What Is It?
Unsavory as it may sound to most Americans, urine therapy refers to the use of one’s own urine to promote or maintain health. Proponents of the therapy assert that a person’s urine can be swallowed, applied to the skin, injected, sniffed, or used as an enema, eye drops, or ear drops. While the use of urine for therapeutic purposes is regarded with great skepticism by virtually all conventional physicians, the therapy nevertheless has a long history in many countries around the world. The Greeks and Romans are said to have used urine as medicine, and the practice is common today in China and India.
Primarily composed of water, urine also contains small amounts of urea (a compound consisting mainly of nitrogen produced when the body breaks down protein), as well as vitamins, minerals, amino acids, salts, hormones, enzymes, and other organic and inorganic compounds.
Advocates of the therapy claim that urine also contains minute amounts of substances that may be connected to the body’s disease-fighting processes. These minute particles are mainly antibodies; the theory is that when the urine is ingested or applied topically, the re-introduction of these antibodies helps the body combat illness. In this way, urine is thought to have an immunization effect, similar to that of a vaccine.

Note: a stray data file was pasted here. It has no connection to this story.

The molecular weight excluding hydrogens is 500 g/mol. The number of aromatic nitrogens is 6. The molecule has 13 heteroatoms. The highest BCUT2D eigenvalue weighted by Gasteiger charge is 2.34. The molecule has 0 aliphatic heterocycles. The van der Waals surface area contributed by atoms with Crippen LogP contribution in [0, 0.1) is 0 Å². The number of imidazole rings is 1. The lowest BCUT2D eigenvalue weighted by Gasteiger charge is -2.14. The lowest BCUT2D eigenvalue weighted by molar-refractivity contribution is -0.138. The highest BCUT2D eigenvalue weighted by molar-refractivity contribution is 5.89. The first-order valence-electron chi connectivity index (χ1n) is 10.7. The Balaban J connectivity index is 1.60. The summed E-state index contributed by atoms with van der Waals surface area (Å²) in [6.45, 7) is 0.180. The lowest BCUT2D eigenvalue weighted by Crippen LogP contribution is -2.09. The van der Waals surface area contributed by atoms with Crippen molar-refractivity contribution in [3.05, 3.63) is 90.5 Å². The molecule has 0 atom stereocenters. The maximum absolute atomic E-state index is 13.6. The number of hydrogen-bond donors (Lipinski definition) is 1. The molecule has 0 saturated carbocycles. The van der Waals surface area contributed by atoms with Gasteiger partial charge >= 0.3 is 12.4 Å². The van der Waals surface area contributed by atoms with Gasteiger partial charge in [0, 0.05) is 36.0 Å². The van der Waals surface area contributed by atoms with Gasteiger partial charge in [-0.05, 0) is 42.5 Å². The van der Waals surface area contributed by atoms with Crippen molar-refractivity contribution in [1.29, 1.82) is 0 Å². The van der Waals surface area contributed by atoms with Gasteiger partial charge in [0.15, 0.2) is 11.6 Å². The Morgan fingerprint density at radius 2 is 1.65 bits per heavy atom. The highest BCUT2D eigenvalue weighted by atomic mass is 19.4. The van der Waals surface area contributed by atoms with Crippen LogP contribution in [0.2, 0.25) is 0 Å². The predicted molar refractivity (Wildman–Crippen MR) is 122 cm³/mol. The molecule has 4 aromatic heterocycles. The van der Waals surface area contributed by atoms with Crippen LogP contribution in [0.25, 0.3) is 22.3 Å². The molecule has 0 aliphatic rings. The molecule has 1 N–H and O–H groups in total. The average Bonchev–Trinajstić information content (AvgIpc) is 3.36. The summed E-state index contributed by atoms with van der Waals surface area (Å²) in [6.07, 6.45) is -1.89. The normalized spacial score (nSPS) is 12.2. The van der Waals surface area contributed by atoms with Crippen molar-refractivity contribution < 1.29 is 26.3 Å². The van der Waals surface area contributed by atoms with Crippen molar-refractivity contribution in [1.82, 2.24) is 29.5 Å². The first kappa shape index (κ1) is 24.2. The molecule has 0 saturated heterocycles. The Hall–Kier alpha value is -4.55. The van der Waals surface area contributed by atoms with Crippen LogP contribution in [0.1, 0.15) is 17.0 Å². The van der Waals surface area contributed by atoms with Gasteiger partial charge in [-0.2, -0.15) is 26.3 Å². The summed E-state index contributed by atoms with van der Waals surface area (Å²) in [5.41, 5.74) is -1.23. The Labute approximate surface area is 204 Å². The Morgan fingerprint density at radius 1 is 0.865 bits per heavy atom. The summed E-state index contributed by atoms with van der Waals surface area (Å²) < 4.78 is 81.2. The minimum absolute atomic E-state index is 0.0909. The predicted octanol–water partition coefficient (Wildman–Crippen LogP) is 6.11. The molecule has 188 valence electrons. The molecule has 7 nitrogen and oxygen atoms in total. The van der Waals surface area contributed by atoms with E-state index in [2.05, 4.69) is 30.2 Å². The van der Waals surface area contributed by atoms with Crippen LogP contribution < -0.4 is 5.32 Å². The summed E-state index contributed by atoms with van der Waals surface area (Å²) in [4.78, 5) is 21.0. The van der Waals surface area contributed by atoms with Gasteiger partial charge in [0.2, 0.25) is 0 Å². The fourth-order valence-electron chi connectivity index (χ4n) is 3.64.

Proponents suggest that urine can help treat a range of ailments, including colds, sore throats, asthma, allergies, skin conditions, ulcers, digestive problems, anorexia, alcoholism, and even cancer and AIDS. Topical application is also said to help relieve athlete’s foot and jelly fish stings.
Despite these claims, no controlled scientific studies have yet proved the effectiveness of urine therapy for any of these ailments. Indeed most Western doctors are particularly dubious about the immune-building argument, because stomach acid will destroy antibodies taken by mouth. Others suggest that any benefits reported are due to placebo responses activated by breaking the powerful psychological taboo of drinking one’s
How To Choose a Practitioner
Because urine therapy is self-administered, no practitioner is required. You may want to consult an Ayurvedic practitioner or naturopath to learn more about this therapy. There are also websites promoting its use.
Urine therapy should never be used as a substitute for conventional medical diagnosis and treatment–especially for such serious diseases as cancer or AIDS.
Only your own urine should be used.
David Edelberg, MD